This idea has been inherited from generations to generations among the nations of two countries, that Pakistan is always their first and foremost priority in the foreign policy and China is the cornerstone for Pakistan’s foreign policy as well. The strategic relationship of China with Pakistan is very important for both because it enables China to limit the regional ambitions of India towards its hegemonic designs and further strengthening the Pakistan as a major strategic partner in this region.
China-Pakistan Economic Corridor
This is one of the best mega project in the history of the two states and indeed a great symbol of the deep rooted friendship of Sino-Pak relationship from 1951 to 2015. The agreement was signed between the leaders of Pakistani Prime Minister Nawaz Sharif and Chinese Premier Xi Jinping on his visit to Pakistan in April 2015 respectively. The historic words of Xi are remarkable for the glory as he described that “This will be my first trip to Pakistan, but I feel as if I am going to visit the home of my own brother.” The main aims of such a project is to connect Gwadar Port in southwestern Pakistan to China’s northwestern autonomous region of Xinjiang through a network of highways, railways and pipelines to transport oil and gas and will operationalize from Gwadar to Kashgar. Overall construction costs are estimated over $46 billion with the entire project. The Corridor is an extension of China’s proposed 21st century Silk Road initiative and indeed a fate changer of billions of people. It will open new avenues for employments and trade pathway from China and the Middle East and Africa at large . Moreover, CPEC is not bound on One Belt One Road policy, its maximize the opportunities between two countries which has various initiatives for the Silk Road Economic Belt and the 21st Century Maritime Silk Road initiatives globally. China has a lot to gain from its economic corridor arrangement with Pakistan; its centuries ‘old vision of reaching the warm waters through the shortest route is coming to fruition through peaceful ways. This will represent a new model of regional and South Asia cooperation which will offer new opportunities for Asia’s rejuvenation and the common prosperity of all countries of the globe led by China and its vision of connectivity.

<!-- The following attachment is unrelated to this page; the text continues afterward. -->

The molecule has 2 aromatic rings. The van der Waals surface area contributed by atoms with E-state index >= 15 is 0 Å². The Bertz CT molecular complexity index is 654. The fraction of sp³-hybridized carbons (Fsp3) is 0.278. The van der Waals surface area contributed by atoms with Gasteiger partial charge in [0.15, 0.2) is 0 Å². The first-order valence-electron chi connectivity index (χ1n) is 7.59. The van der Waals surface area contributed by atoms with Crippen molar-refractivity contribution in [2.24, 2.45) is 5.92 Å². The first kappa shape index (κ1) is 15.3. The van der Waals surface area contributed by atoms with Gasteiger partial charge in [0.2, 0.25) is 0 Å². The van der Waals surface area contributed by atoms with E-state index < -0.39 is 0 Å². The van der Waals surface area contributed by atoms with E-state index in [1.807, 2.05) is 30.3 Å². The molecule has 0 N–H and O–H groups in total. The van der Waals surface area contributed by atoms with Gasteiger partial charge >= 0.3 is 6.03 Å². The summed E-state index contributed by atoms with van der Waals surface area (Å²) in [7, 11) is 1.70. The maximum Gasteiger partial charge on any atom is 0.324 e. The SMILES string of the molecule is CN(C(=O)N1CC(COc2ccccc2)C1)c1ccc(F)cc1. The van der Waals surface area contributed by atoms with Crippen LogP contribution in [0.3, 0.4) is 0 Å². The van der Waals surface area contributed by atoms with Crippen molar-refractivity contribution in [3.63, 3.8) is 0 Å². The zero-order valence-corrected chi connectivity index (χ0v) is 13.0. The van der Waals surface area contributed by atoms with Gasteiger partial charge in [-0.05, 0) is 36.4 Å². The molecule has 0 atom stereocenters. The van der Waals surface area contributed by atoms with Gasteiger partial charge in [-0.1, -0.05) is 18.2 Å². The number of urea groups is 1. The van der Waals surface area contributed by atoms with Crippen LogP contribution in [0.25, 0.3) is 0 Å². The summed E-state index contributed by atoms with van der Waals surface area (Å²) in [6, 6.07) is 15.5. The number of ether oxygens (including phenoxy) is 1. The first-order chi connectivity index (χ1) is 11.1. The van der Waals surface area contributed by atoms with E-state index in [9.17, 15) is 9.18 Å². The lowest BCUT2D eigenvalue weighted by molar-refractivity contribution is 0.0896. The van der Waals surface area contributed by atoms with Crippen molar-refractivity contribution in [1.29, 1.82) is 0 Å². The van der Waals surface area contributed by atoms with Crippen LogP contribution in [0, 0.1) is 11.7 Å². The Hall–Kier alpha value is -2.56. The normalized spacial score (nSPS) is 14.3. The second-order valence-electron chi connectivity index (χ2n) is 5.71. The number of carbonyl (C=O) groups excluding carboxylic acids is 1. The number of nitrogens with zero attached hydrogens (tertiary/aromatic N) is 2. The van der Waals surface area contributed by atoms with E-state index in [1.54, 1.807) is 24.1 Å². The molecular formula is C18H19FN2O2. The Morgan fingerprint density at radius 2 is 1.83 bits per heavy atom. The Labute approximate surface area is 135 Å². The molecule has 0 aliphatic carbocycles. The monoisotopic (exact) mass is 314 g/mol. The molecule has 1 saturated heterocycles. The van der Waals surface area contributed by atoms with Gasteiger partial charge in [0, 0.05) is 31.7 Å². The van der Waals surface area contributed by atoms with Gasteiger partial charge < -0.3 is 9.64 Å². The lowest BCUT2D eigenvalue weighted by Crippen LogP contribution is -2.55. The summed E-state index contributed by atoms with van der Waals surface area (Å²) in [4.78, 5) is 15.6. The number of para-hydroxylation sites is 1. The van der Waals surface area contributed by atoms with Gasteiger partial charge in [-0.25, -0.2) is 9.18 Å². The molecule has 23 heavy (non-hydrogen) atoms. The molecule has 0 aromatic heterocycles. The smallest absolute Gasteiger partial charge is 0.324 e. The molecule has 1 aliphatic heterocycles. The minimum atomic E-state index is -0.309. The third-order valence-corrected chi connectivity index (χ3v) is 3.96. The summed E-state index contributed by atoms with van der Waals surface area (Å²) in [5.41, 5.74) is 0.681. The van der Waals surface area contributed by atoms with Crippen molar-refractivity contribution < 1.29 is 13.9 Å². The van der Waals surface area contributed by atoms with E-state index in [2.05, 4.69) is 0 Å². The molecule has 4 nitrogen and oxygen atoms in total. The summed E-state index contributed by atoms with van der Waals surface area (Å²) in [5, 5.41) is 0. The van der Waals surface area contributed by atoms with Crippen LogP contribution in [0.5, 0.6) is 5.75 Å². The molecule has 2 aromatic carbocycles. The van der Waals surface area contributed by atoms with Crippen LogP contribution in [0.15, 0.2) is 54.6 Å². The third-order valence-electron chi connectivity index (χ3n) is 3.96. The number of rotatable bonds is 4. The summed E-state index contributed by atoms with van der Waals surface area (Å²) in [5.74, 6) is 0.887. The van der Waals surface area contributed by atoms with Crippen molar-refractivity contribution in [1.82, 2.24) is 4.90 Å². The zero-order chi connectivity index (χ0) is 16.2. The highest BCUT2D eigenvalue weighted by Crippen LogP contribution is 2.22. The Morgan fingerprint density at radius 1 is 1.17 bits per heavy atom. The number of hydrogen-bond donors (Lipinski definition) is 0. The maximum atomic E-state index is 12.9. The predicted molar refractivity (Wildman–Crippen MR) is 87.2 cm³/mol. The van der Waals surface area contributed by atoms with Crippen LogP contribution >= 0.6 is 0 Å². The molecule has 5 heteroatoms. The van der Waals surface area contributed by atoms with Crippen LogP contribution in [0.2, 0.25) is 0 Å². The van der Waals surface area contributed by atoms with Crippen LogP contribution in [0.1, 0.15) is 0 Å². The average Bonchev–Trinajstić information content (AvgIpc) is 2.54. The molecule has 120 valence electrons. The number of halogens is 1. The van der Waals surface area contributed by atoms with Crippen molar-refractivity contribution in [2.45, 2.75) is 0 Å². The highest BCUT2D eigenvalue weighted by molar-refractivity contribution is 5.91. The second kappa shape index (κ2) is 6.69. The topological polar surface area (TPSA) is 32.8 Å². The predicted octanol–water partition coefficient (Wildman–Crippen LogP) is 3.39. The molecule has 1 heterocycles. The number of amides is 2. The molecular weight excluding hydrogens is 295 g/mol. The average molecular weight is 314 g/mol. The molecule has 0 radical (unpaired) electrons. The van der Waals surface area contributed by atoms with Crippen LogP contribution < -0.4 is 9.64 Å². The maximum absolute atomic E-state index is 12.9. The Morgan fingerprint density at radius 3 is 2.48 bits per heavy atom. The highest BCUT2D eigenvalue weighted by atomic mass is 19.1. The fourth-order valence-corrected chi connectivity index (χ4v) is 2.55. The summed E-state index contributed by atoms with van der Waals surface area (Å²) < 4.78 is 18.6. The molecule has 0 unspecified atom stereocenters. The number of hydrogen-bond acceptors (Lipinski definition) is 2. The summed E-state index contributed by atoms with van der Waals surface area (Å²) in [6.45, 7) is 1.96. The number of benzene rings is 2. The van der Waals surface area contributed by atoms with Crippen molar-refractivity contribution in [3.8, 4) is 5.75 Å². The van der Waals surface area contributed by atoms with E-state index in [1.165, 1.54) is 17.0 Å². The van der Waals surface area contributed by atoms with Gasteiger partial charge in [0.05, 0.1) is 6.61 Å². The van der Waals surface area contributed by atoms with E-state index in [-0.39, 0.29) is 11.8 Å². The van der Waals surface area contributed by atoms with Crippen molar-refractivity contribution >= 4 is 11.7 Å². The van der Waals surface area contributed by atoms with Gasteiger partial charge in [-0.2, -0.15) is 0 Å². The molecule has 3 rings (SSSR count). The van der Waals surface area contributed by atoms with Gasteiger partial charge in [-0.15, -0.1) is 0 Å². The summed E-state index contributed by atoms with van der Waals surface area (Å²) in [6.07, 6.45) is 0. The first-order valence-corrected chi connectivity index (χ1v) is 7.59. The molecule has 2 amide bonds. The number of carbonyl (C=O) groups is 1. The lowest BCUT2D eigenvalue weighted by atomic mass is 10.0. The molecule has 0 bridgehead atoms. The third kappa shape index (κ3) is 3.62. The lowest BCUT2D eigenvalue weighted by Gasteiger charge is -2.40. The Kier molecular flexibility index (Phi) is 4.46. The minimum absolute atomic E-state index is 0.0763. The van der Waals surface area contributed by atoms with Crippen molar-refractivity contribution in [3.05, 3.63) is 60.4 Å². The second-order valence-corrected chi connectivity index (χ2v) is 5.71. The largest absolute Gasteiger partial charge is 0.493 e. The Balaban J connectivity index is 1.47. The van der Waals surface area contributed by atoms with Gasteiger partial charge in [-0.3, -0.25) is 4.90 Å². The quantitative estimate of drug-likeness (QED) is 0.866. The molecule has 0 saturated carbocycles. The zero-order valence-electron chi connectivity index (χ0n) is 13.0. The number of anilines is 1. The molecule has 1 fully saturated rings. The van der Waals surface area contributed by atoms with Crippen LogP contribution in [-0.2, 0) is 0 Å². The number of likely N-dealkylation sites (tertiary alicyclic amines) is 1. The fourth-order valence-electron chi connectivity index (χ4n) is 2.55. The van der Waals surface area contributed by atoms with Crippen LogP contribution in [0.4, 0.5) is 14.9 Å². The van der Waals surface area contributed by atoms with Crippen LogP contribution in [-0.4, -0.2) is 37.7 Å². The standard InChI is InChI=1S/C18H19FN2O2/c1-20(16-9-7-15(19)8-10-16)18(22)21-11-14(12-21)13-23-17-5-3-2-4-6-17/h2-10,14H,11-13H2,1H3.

Challenges And Opportunities